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Edith Breckwoldt, The Ordeal, 2004

Living ‘Without God’

During the summer of 1944 – 15 months into a 2-year imprisonment that would end in his execution in the Flossenbürg concentration camp – Dietrich Bonhoeffer told his best friend that the world had reached its adulthood and that it was time now, even (especially!) for Christians, to live ‘etsi deus non daretur’ – ‘as if there were no God.’

Long misunderstood by both his admirers and his critics, Bonhoeffer’s comment has often been incorrectly interpreted to mean that modern society has no more need of a God-concept, and that the Christian faith – if it is to survive in any meaningful way – must return to the resources of the human spirit for its mission and ministry in the world.

But this is not what Bonhoeffer said, or meant.

In his letter to Eberhard Bethge in which this idea was first posed, Bonhoeffer went on to stress that, far from being a capitulation to atheism, when the Christian lives ‘as if there were no God’ she is in fact offering a Christological affirmation of the way in which God chooses to be with us.

‘Before God, and with God, we live without God.’

For Bonhoeffer, the Christian faith was rendered infantile and inconsequential, if it relied solely on a God who was nothing other than the omnipotent ‘help of last resort’. For far too long, Christian society, and the church within it, had treated God as though he were an all-powerful Solver of Problems, but one to whom the world might turn only when it had exhausted all its own capacities. God had been relegated to being merely the Deus ex machina of classical Greek theatre.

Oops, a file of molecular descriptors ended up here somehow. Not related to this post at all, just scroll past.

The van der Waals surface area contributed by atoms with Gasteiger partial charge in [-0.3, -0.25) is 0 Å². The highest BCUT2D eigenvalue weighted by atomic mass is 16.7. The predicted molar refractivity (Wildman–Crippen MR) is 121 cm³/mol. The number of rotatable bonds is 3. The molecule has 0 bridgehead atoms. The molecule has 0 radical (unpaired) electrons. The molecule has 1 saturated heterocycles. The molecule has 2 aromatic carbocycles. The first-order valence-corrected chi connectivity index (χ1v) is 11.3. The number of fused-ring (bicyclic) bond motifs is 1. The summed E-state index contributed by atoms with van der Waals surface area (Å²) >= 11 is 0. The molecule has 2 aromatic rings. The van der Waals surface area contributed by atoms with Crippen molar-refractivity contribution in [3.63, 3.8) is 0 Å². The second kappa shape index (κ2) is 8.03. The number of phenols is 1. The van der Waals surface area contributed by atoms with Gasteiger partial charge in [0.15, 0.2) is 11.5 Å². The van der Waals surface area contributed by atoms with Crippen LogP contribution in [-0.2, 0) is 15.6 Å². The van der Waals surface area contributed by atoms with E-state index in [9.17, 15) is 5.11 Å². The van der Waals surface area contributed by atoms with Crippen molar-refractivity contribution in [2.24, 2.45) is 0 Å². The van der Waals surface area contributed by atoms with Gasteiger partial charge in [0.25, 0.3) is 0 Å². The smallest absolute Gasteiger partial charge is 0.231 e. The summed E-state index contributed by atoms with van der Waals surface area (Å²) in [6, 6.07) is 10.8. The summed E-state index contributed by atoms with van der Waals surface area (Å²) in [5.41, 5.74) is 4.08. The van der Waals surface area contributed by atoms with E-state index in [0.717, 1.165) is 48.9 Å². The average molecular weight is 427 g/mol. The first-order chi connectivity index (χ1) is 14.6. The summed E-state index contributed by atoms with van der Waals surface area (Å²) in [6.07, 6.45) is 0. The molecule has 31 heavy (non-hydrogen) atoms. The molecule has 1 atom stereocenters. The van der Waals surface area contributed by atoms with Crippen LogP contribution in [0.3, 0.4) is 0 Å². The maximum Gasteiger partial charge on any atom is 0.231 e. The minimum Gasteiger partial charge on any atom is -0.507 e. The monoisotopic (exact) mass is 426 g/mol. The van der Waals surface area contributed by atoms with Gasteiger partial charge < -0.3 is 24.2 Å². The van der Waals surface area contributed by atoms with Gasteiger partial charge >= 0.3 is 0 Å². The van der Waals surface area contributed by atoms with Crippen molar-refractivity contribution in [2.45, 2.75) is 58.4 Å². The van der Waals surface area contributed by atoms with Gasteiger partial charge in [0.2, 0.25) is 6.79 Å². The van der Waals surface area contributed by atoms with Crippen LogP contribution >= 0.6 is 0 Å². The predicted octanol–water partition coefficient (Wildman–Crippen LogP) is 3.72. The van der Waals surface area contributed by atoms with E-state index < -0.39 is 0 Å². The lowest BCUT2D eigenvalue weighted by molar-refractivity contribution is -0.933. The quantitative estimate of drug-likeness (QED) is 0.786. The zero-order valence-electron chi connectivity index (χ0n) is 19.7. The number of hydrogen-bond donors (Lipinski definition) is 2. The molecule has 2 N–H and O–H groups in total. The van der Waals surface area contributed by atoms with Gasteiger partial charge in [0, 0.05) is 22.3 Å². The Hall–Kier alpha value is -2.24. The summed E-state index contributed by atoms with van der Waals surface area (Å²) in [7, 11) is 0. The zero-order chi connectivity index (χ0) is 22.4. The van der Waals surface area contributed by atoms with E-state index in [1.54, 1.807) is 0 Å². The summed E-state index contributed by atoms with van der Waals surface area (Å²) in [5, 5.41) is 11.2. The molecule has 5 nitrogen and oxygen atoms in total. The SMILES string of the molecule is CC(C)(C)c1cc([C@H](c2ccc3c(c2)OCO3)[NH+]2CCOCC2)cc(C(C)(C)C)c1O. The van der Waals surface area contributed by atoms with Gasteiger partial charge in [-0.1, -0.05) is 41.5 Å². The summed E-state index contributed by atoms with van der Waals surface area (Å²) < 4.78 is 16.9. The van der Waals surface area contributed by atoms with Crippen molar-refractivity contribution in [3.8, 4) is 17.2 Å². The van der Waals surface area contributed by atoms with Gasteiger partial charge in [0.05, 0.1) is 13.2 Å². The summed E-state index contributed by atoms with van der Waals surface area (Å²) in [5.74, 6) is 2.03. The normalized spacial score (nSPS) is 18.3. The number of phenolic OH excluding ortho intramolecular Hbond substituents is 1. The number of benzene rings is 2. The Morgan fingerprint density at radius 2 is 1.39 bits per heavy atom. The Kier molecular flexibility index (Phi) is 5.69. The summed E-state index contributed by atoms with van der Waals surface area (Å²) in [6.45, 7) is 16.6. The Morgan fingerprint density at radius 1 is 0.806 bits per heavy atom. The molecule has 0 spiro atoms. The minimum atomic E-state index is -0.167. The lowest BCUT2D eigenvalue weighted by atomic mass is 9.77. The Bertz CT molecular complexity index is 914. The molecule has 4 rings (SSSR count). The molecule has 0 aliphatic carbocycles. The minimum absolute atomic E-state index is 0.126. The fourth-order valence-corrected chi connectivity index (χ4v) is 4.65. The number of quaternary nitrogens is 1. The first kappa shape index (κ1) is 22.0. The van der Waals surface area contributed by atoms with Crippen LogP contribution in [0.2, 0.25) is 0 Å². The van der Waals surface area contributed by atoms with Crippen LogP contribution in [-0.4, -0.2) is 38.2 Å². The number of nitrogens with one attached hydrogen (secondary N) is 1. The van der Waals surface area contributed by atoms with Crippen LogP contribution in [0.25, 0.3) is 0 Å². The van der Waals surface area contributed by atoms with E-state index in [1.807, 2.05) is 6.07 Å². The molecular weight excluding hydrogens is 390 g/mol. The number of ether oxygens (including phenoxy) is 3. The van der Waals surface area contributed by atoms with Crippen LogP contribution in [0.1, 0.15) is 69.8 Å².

Against this, insisted Bonhoeffer, the God of the gospel is with us perpetually, in all of life’s ups and downs – not as the omnipotent Problem-Solver, to be sought when all other solutions have been tried and have failed, but as the One who lives with us in the solidarity of our weakness and aloneness; who lives with us, precisely as a suffering and powerless God.

‘Only the suffering God can help us.’

What does this have to do with our current coronavirus pandemic? Simply this – that there have been signs recently that, at least in some parts of the Christianized world, God is still perceived in that infantile way so roundly repudiated by Bonhoeffer.

‘Jesus is my vaccine’ – said one protester in Harrisburg, Pennsylvania (20 April 2020).

‘The blood of Jesus will protect this church against this virus’ – declared a Perth-based pastor in mid-March.

Such declarations of divine power may sound triumphantly faithful – but they are exposed in all their hollowness by the tragic fact of a quarter of a million deaths worldwide.

No, God is not the ‘miracle cure’ for coronavirus, no matter how right it still is to pray for a cure. God is not some sort of Divine Prophylactic, the incantation to whom absolves us of the need to take responsibility for ourselves and others.

Much more potently than that, God is the One who journeys with us through the tragedies and traumas of this pandemic. Far from being a God who appears only in the final scene to solve our problems, while having been embarrassingly absent from us through all our heartaches beforehand, he is, on the contrary, the One who is constantly with us in our heartaches, sharing with us in our powerlessness and sufferings.

That may not be the image of an all-powerful God we might prefer at this time – because precisely in times of pain and anxiety, we tend to want an omnipotent Problem Solver. But that image of God is commended to us by neither history nor Scripture.

Rather, we are encouraged to live ‘before God and with God, without God’ – because the God with whom we live and commune is not only there, victoriously at the end, but is with us right the way through, as well.

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